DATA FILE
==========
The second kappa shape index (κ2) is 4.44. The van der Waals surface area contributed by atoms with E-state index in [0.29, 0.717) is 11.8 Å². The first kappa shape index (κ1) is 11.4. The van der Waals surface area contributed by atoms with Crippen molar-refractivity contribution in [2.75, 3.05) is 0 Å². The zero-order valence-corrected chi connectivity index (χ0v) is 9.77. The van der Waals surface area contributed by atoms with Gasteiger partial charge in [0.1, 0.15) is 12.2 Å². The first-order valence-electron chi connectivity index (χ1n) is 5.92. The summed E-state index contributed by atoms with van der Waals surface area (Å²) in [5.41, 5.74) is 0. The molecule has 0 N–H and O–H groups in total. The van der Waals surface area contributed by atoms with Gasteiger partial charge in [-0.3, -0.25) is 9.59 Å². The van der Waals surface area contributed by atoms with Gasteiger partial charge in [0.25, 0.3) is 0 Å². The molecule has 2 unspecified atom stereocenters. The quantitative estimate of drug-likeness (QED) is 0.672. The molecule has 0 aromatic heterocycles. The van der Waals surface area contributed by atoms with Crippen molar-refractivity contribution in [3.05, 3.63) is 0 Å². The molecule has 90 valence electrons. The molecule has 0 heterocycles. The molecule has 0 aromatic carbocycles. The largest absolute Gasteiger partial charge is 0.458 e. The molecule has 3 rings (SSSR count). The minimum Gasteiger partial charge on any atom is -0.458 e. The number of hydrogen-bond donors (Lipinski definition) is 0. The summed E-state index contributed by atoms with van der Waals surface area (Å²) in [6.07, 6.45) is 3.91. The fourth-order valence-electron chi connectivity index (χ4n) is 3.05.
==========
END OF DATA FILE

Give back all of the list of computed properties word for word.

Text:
The second kappa shape index (κ2) is 4.44. The van der Waals surface area contributed by atoms with E-state index in [0.29, 0.717) is 11.8 Å². The first kappa shape index (κ1) is 11.4. The van der Waals surface area contributed by atoms with Crippen molar-refractivity contribution in [2.75, 3.05) is 0 Å². The zero-order valence-corrected chi connectivity index (χ0v) is 9.77. The van der Waals surface area contributed by atoms with Gasteiger partial charge in [0.1, 0.15) is 12.2 Å². The first-order valence-electron chi connectivity index (χ1n) is 5.92. The summed E-state index contributed by atoms with van der Waals surface area (Å²) in [5.41, 5.74) is 0. The molecule has 0 N–H and O–H groups in total. The van der Waals surface area contributed by atoms with Gasteiger partial charge in [-0.3, -0.25) is 9.59 Å². The van der Waals surface area contributed by atoms with Gasteiger partial charge in [0.25, 0.3) is 0 Å². The molecule has 2 unspecified atom stereocenters. The quantitative estimate of drug-likeness (QED) is 0.672. The molecule has 0 aromatic heterocycles. The van der Waals surface area contributed by atoms with Crippen molar-refractivity contribution in [3.05, 3.63) is 0 Å². The molecule has 90 valence electrons. The molecule has 0 heterocycles. The molecule has 0 aromatic carbocycles. The largest absolute Gasteiger partial charge is 0.458 e. The molecule has 3 rings (SSSR count). The minimum Gasteiger partial charge on any atom is -0.458 e. The number of hydrogen-bond donors (Lipinski definition) is 0. The summed E-state index contributed by atoms with van der Waals surface area (Å²) in [6.07, 6.45) is 3.91. The fourth-order valence-electron chi connectivity index (χ4n) is 3.05.